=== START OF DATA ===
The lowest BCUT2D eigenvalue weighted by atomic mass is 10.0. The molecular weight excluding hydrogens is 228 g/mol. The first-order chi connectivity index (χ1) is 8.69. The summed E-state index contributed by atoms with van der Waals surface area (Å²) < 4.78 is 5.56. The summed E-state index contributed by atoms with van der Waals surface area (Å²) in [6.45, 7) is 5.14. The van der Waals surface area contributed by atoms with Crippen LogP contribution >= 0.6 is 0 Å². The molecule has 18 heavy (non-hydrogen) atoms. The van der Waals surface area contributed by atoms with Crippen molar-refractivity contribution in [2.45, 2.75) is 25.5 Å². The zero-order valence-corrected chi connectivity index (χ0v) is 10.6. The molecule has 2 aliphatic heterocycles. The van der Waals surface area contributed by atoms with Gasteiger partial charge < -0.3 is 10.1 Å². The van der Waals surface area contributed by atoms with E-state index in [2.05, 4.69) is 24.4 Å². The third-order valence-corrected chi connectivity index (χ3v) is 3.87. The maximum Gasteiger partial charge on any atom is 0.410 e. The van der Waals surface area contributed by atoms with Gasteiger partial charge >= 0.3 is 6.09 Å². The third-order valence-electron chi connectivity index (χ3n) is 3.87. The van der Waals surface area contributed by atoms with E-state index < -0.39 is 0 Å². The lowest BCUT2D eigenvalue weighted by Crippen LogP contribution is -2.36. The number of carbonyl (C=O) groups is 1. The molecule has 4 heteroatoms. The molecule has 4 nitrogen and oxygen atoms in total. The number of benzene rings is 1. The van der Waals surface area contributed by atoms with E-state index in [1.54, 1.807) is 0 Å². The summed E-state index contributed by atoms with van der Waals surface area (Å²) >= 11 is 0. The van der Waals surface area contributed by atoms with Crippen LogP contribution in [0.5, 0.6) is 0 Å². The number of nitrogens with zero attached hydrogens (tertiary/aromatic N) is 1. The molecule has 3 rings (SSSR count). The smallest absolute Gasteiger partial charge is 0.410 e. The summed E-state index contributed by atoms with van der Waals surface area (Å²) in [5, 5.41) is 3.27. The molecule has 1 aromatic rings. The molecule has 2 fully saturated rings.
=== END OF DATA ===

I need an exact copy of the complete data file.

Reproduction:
The lowest BCUT2D eigenvalue weighted by atomic mass is 10.0. The molecular weight excluding hydrogens is 228 g/mol. The first-order chi connectivity index (χ1) is 8.69. The summed E-state index contributed by atoms with van der Waals surface area (Å²) < 4.78 is 5.56. The summed E-state index contributed by atoms with van der Waals surface area (Å²) in [6.45, 7) is 5.14. The van der Waals surface area contributed by atoms with Crippen LogP contribution >= 0.6 is 0 Å². The molecule has 18 heavy (non-hydrogen) atoms. The van der Waals surface area contributed by atoms with Crippen molar-refractivity contribution in [2.45, 2.75) is 25.5 Å². The zero-order valence-corrected chi connectivity index (χ0v) is 10.6. The molecule has 2 aliphatic heterocycles. The van der Waals surface area contributed by atoms with Gasteiger partial charge < -0.3 is 10.1 Å². The van der Waals surface area contributed by atoms with E-state index in [2.05, 4.69) is 24.4 Å². The third-order valence-corrected chi connectivity index (χ3v) is 3.87. The maximum Gasteiger partial charge on any atom is 0.410 e. The van der Waals surface area contributed by atoms with Gasteiger partial charge >= 0.3 is 6.09 Å². The third-order valence-electron chi connectivity index (χ3n) is 3.87. The van der Waals surface area contributed by atoms with E-state index < -0.39 is 0 Å². The lowest BCUT2D eigenvalue weighted by Crippen LogP contribution is -2.36. The number of carbonyl (C=O) groups is 1. The molecule has 4 heteroatoms. The molecule has 4 nitrogen and oxygen atoms in total. The number of benzene rings is 1. The van der Waals surface area contributed by atoms with E-state index in [1.54, 1.807) is 0 Å². The summed E-state index contributed by atoms with van der Waals surface area (Å²) >= 11 is 0. The van der Waals surface area contributed by atoms with Crippen LogP contribution in [0.5, 0.6) is 0 Å². The number of nitrogens with zero attached hydrogens (tertiary/aromatic N) is 1. The molecule has 3 rings (SSSR count). The smallest absolute Gasteiger partial charge is 0.410 e. The summed E-state index contributed by atoms with van der Waals surface area (Å²) in [5, 5.41) is 3.27. The molecule has 1 aromatic rings. The molecule has 2 fully saturated rings.